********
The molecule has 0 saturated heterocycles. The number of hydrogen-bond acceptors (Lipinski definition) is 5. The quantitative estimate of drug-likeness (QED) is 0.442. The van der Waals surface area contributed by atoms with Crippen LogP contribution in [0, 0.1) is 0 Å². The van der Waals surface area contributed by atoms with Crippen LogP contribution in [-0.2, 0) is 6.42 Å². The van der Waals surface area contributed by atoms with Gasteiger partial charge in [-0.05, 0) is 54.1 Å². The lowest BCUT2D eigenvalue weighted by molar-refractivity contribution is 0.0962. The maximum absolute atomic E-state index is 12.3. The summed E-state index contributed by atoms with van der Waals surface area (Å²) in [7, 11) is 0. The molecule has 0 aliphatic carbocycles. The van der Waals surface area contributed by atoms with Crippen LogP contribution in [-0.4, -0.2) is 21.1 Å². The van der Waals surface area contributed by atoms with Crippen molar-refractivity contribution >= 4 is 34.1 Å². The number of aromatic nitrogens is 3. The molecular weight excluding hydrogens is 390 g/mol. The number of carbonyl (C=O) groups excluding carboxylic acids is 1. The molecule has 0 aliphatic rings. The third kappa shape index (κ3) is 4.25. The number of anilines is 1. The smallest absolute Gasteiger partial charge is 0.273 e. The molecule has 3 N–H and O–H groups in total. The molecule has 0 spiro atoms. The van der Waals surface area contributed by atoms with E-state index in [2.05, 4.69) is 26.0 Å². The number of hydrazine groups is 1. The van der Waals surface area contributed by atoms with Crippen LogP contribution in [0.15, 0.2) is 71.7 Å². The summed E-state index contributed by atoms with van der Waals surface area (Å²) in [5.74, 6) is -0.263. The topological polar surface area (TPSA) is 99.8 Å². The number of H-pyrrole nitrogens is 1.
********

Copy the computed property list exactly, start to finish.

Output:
The molecule has 0 saturated heterocycles. The number of hydrogen-bond acceptors (Lipinski definition) is 5. The quantitative estimate of drug-likeness (QED) is 0.442. The van der Waals surface area contributed by atoms with Crippen LogP contribution in [0, 0.1) is 0 Å². The van der Waals surface area contributed by atoms with Crippen LogP contribution in [-0.2, 0) is 6.42 Å². The van der Waals surface area contributed by atoms with Gasteiger partial charge in [-0.05, 0) is 54.1 Å². The lowest BCUT2D eigenvalue weighted by molar-refractivity contribution is 0.0962. The maximum absolute atomic E-state index is 12.3. The summed E-state index contributed by atoms with van der Waals surface area (Å²) in [7, 11) is 0. The molecule has 0 aliphatic carbocycles. The van der Waals surface area contributed by atoms with Crippen LogP contribution in [-0.4, -0.2) is 21.1 Å². The van der Waals surface area contributed by atoms with Crippen molar-refractivity contribution >= 4 is 34.1 Å². The number of aromatic nitrogens is 3. The molecular weight excluding hydrogens is 390 g/mol. The number of carbonyl (C=O) groups excluding carboxylic acids is 1. The molecule has 0 aliphatic rings. The third kappa shape index (κ3) is 4.25. The number of anilines is 1. The smallest absolute Gasteiger partial charge is 0.273 e. The molecule has 3 N–H and O–H groups in total. The molecule has 0 spiro atoms. The van der Waals surface area contributed by atoms with E-state index in [2.05, 4.69) is 26.0 Å². The number of hydrazine groups is 1. The van der Waals surface area contributed by atoms with Crippen LogP contribution in [0.15, 0.2) is 71.7 Å². The summed E-state index contributed by atoms with van der Waals surface area (Å²) in [5.74, 6) is -0.263. The topological polar surface area (TPSA) is 99.8 Å². The number of H-pyrrole nitrogens is 1.